Post Office (Horizon System) Offences Bill - Second Reading

Part of the debate – in the House of Lords am 5:35 pm ar 13 Mai 2024.

Danfonwch hysbysiad imi am ddadleuon fel hyn

Photo of Lord Sentamu Lord Sentamu Crossbench 5:35, 13 Mai 2024

My Lords, I was not intending to speak, but the noble and learned Lord, Lord Falconer, and other noble Lords here, have posed for me a conundrum. By the way, I live in a village where there is a Conundrum road, right near the Scottish border. When you face a conundrum, what do you do? I want to support this Bill, but I have a problem: the issue that the noble and learned Lord, Lord Falconer, raised about the 13 people whose appeals were turned down. If you include them in this Bill, you would be directly interfering with the Court of Appeal, by saying to the court that you do not agree with what it did and so are pardoning these people.

My suggestion is that, in the light of the evidence that we have been hearing at the inquiry, the Minister and the Government need to go back and find other lawyers to see whether there is still fresh evidence that can emerge, so that those 13 people can go back to the Court of Appeal. My worry is that, if you legislate en bloc, as has been suggested, you run the danger that you are definitely interfering and telling the Court of Appeal that its decision was not the right one. That needs resolving. If you do not resolve it for the likes of me, I will find myself in a conundrum.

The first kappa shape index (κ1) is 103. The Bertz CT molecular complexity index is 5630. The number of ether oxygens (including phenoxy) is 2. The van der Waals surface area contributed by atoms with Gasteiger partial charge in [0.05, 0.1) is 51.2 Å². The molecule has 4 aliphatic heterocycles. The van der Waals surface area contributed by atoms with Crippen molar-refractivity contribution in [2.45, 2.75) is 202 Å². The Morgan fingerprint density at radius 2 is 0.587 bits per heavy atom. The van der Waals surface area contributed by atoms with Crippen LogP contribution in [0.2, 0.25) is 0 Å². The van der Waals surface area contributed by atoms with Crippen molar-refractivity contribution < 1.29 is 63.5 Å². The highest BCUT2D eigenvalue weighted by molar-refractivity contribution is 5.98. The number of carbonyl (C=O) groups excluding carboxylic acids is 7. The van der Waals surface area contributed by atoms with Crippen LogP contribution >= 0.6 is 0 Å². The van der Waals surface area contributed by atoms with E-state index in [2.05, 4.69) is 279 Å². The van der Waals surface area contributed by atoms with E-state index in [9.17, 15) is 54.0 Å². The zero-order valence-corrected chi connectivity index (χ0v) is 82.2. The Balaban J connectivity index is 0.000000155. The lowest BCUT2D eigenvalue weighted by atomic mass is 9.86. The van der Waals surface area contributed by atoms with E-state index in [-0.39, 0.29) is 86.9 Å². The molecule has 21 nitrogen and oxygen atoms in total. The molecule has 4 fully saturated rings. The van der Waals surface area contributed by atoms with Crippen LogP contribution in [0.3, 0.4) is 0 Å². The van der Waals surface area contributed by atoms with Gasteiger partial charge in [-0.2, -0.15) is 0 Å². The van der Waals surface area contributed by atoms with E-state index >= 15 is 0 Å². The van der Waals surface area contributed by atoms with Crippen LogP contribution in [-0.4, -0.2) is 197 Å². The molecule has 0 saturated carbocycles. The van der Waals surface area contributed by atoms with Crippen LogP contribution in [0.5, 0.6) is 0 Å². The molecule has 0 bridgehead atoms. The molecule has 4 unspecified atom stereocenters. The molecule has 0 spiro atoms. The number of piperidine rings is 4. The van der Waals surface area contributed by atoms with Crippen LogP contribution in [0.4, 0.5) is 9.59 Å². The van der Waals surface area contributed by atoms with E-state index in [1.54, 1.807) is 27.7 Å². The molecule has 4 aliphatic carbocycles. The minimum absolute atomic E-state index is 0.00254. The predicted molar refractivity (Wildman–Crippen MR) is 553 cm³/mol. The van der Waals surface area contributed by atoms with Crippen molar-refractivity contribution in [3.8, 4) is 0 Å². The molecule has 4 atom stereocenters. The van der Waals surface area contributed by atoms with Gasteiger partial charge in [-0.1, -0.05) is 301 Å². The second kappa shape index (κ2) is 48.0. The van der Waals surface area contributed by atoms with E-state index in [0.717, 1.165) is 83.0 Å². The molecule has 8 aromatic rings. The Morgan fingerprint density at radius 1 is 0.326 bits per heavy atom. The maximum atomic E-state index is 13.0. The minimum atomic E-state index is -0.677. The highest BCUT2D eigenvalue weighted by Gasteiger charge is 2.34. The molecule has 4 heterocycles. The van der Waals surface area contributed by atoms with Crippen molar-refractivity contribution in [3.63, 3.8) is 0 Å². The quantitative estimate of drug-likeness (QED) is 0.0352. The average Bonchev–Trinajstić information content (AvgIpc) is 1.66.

Secondly, why do the Department for Work and Pensions convictions not require the same examination as for all other convictions? Somebody somewhere has got to bend their mind to those 61 cases. If you do not do it, you give the impression that they had better evidence, and that because people have not appealed it is therefore not going to be followed up on.

For me, this Bill should not have a say in what the Court of Appeal’s decision was in those 13 cases. On the Department for Work and Pensions, again I suggest that somebody needs to look afresh at those 61 cases and at whether there is a possibility—not through this Bill—of fresh hearings by the Court of Appeal.